|Preferred IUPAC name
3D model (JSmol)
CompTox Dashboard (EPA)
|Molar mass||197.13 g/mol|
|Boiling point||482.1 °C (899.8 °F; 755.2 K)|
|Ammonium hydroxide, 50 mg/mL|
Except where otherwise noted, data are given for materials in their standard state (at 25 °C [77 °F], 100 kPa).
|what is ?)(|
AP5 (also known as APV, (2R)-amino-5-phosphonovaleric acid, or (2R)-amino-5-phosphonopentanoate) is a chemical compound used as a biochemical tool to study various cellular processes. It is a selective NMDA receptor antagonist that competitively inhibits the ligand (glutamate) binding site of NMDA receptors. AP5 blocks NMDA receptors in micromolar concentrations (~50 μM).
AP5 blocks the cellular analog of classical conditioning in the sea slug Aplysia californica, and has similar effects on Aplysia long-term potentiation (LTP), since NMDA receptors are required for both. It is sometimes used in conjunction with the calcium chelator BAPTA to determine whether NMDARs are required for a particular cellular process. AP5/APV has also been used to study NMDAR-dependent LTP in the mammalian hippocampus.
In general, AP5 is very fast-acting within in vitro preparations, and can block NMDA receptor action at a reasonably small concentration. The active isomer of AP5 is considered to be the D configuration, although many preparations are available as a racemic mixture of D- and L-isomers. It is useful to isolate the action of other glutamate receptors in the brain, i.e., AMPA and kainate receptors.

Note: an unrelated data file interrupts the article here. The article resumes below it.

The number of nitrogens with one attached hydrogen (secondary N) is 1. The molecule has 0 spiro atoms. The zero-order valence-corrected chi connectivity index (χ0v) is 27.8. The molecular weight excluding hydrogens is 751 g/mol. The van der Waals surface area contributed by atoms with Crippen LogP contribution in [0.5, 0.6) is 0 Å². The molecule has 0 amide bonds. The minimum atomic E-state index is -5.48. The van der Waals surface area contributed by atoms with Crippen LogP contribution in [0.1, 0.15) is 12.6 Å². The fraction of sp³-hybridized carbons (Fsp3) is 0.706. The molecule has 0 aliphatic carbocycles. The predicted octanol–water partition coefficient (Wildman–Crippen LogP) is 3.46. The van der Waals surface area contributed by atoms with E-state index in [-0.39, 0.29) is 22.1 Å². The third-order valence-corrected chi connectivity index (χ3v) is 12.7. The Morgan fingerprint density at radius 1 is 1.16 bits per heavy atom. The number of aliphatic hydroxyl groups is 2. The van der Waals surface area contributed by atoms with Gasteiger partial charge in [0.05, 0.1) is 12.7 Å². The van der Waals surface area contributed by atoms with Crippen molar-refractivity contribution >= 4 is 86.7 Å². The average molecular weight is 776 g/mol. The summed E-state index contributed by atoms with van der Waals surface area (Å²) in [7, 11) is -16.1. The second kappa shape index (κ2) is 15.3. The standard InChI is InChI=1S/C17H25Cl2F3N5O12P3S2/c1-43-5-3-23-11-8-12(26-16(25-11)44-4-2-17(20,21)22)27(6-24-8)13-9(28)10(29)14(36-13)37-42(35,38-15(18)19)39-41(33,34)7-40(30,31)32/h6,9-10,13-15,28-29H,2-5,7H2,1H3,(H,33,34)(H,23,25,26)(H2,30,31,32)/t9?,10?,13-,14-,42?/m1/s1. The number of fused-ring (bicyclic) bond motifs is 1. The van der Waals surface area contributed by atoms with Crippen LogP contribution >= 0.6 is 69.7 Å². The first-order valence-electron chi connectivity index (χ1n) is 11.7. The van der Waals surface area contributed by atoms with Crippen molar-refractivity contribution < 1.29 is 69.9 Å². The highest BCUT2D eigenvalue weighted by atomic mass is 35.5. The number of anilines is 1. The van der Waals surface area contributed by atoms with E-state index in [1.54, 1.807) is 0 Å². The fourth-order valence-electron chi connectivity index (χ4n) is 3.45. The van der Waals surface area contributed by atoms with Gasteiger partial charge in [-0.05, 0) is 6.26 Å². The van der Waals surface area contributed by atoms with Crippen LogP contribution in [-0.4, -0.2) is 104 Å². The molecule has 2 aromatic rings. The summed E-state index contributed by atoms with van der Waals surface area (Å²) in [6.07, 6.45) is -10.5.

AP5 can block the conversion of a silent synapse to an active one, since this conversion is NMDA receptor-dependent.
- Morris RG. Synaptic plasticity and learning: selective impairment of learning rats and blockade of long-term potentiation in vivo by the N-methyl-D-aspartate receptor antagonist AP5. Journal of Neuroscience. 1989 Sep;9(9):3040-57. PMID 2552039
- Cellular Analog of Differential Classical Conditioning in Aplysia: Disruption by the NMDA Receptor Antagonist DL-2-Amino-5-Phosphonovalerate
- Gustafsson B., Wigström H., Abraham W.C., and Huang Y.Y. Long-Term Potentiation in the Hippocampus Using Depolarizing Current Pulses as the Conditioning Stimulus to Single Volley Synaptic Potentials. Journal of Neuroscience. 1987 March;7(3):774-780